the bounds of Scripture (See Matthew 1:1-17; Romans 1:3; Isaiah 53:2; Mark 6:3).

Nevertheless, the author leaves the door open for the idea that Jesus originated from “Papa-mama.” In
explaining the derivation of woman from man, The Shack's Jesus tells Mack: “We created a circle of
relationship, like our own, but for humans. She out of him, and now all males, including me, birthed
through her (Eve), and ALL originating from God” (capital emphasis mine, The Shack, 148).
Seemingly, this dialog makes Jesus’ birth to be as profane as the rest of humanity, thus calling into
question His being the “only begotten of the Father” (meaning unique, or only one of His kind, John
1:14). Theologically, doubt is also aspersed upon Jesus Christ’s eternal generation.[19] After this
assertion, the novel pictures Jesus’ desire to join all humans in “their transformation into sons and
daughters of my Papa, into my brothers and sisters, into my Beloved.” (The Shack, 182)[20] In this
regard, never once in the novel is Jesus (His human name) ever referred to as “Christ” (His self-chosen
messianic and divine name, Matthew 16:16).

Young presents his readers with a very human Jesus who comes up short of being Christ. We turn now
to the third member of The Shack’s trinity.

THE THIRD PERSON — Sarayu, the retreat center’s gardener — perhaps referring to Spirit’s
production of fruit for Christian living (Galatians 5:22-23) — is the character meant to represent the
Holy Spirit. Just after his introduction to her, Mack asks The Shack's Jesus, “Speaking of Sarayu, is she
the Holy Spirit?” Jesus answers, “Yes, She is Creativity; she is Action; she is Breathing of Life; she is
much more. She is my Spirit.” Mack responds, “And her name Sarayu?” Jesus explains, “That is a
simple name from one of our human languages. It means ‘Wind,’ a common wind actually. She loves
that name.”(The Shack, 110)

Sarayu is likely a Sanskrit word (the language that is the most important religious and literary language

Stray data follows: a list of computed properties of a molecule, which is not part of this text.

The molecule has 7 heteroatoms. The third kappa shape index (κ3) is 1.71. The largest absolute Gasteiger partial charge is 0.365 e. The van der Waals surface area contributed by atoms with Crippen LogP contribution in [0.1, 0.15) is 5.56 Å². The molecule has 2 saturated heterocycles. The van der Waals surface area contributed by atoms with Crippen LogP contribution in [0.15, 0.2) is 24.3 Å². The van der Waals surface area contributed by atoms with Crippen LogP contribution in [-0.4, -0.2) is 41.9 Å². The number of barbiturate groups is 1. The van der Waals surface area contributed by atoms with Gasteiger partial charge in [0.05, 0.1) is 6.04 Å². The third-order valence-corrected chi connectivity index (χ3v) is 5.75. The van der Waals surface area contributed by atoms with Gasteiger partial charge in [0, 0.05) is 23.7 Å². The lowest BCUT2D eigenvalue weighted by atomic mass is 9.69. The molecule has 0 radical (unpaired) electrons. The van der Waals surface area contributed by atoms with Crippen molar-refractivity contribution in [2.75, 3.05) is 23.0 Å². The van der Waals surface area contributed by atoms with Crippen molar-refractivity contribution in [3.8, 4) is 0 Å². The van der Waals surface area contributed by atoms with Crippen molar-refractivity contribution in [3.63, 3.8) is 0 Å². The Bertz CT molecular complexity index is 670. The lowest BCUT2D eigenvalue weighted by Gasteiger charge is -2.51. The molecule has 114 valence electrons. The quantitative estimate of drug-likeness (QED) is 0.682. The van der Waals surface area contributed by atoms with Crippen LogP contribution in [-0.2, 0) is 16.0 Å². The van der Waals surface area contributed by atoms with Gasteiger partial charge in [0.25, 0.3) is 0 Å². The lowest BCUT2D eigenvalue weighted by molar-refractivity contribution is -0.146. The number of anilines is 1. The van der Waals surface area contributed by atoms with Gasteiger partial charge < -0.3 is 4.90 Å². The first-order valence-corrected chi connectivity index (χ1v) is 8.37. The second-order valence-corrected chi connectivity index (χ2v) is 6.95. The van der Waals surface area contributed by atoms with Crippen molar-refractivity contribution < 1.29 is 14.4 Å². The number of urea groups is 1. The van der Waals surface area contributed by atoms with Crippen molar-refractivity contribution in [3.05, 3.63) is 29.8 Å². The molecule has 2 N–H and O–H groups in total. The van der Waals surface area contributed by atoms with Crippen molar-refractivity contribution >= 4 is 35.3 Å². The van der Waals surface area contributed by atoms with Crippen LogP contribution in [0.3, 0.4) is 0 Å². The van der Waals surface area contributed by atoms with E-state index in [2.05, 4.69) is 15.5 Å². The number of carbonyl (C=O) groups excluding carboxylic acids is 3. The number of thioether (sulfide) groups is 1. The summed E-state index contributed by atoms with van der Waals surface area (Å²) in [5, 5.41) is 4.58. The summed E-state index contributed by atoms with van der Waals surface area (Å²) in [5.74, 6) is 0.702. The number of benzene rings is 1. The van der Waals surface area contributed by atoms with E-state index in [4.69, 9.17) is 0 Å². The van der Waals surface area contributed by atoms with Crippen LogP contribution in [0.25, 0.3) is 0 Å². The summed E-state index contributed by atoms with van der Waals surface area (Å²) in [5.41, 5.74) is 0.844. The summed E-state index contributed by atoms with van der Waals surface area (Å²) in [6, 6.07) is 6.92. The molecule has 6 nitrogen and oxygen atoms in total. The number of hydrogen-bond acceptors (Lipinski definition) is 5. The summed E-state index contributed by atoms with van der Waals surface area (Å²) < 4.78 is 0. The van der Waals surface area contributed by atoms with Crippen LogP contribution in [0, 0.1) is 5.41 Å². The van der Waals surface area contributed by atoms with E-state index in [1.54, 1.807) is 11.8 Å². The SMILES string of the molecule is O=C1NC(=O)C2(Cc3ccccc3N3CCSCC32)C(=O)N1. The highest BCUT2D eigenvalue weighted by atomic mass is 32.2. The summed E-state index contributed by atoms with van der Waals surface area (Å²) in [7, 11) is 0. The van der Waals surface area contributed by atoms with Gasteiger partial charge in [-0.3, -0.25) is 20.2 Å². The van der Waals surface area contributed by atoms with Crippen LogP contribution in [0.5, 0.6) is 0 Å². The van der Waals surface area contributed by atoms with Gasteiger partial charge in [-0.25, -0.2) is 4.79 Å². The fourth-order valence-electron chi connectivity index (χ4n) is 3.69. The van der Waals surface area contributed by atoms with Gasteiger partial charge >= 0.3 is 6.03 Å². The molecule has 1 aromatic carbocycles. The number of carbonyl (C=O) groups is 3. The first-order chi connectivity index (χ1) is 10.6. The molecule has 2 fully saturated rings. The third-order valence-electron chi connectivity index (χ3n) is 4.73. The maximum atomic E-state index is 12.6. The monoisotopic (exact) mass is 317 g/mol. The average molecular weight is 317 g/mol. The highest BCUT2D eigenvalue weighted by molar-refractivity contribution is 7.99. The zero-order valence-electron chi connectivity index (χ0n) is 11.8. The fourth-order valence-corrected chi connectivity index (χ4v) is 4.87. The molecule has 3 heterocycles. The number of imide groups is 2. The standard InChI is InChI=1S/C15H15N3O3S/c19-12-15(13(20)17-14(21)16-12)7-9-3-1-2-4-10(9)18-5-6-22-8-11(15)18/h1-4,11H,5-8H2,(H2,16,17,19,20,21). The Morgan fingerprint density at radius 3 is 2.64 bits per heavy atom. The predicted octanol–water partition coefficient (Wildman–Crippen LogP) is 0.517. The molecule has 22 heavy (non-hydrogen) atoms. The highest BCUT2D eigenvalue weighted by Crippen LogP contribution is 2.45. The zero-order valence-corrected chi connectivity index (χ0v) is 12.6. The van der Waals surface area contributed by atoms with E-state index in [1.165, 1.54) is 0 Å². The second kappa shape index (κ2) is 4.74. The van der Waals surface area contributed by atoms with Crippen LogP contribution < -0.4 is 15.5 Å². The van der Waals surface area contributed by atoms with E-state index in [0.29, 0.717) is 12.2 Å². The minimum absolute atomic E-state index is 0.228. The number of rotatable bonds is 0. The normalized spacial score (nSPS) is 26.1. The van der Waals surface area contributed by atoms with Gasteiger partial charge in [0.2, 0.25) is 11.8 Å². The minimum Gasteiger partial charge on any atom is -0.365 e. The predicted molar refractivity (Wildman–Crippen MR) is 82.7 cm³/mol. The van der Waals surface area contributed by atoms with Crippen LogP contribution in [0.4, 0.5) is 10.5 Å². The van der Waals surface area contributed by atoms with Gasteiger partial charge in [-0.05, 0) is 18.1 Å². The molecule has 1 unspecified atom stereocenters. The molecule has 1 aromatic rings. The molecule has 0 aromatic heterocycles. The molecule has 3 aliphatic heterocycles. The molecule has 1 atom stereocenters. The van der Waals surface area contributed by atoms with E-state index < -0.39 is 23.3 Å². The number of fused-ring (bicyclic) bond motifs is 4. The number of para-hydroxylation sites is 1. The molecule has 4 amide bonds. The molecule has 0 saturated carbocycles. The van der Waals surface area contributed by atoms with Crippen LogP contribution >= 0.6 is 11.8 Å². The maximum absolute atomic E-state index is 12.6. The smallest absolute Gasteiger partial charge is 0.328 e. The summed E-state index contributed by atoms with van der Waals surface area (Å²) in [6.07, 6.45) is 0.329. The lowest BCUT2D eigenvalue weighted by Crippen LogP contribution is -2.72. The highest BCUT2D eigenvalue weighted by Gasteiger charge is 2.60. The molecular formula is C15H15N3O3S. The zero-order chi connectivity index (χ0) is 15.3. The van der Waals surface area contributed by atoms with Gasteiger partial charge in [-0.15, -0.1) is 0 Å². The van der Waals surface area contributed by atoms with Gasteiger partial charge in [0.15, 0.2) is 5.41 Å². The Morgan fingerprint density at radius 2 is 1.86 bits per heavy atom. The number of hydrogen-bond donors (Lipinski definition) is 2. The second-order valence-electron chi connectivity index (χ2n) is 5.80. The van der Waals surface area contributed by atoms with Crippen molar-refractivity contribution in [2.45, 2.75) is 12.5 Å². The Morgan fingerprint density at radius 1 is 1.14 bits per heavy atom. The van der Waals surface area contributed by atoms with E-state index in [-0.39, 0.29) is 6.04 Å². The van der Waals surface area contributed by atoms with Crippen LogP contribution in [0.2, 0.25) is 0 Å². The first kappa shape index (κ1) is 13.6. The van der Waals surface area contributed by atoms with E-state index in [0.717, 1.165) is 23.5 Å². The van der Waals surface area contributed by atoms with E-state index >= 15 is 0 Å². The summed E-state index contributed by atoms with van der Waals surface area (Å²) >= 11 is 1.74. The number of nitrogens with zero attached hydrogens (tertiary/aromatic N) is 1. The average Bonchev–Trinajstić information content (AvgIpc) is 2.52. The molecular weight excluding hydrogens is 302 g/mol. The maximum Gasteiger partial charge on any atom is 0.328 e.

of India). It might also be construed to compare to the blowing of the wind in the necessary new birth
spoken of by Jesus (John 3:8). But by naming the Spirit Sarayu, there seems to be allusion to the Rig
Veda, the Hindu scriptures, for Sarayu bears semantic and phonetic resemblance to Vayu.[21] In so
naming the Spirit with the Indic word for “wind,” is the author making overture to eastern religion?

Nevertheless, the novel’s impersonation of the Holy Spirit as female contradicts Jesus’ clear statement
that the Spirit is neither an “it” nor a “she,” but “He” (John 16:13).

Is there a fourth member of Young’s polymorphous trinity? Maybe . . . we are left to our imagination.

WISDOM — Sophia, though separate from the trinity, but secluded not far away from the resplendent
retreat center, is a divine-like lady-judge, who is wise in all the ways in which “Papa” conducts his/her
affairs (See Proverbs 8:1-36; 1 Corinthians 1:24.). In her verbal exchanges with Mack, she clearly
possesses clairvoyant, if not omniscient, perception. (The Shack, 156, 160)

IN CONCLUSION, The Shack, under the cover of biblical allusion, presents a god which may be
likened to a deity of eastern mythology and mysticism. The reader ought to beware lest biblical allusion
be used to peddle theological illusion. But you ask, “How can that happen?” How can scriptural
allusion promote spiritual delusion? I would point out that Satan used biblical allusion to tempt Jesus.
In the second phase of the temptation of Christ, Satan alluded to Psalm 91:11-12, to which Jesus
responded by quoting Deuteronomy 6:16, “It is written again, Thou shalt not tempt the Lord thy God”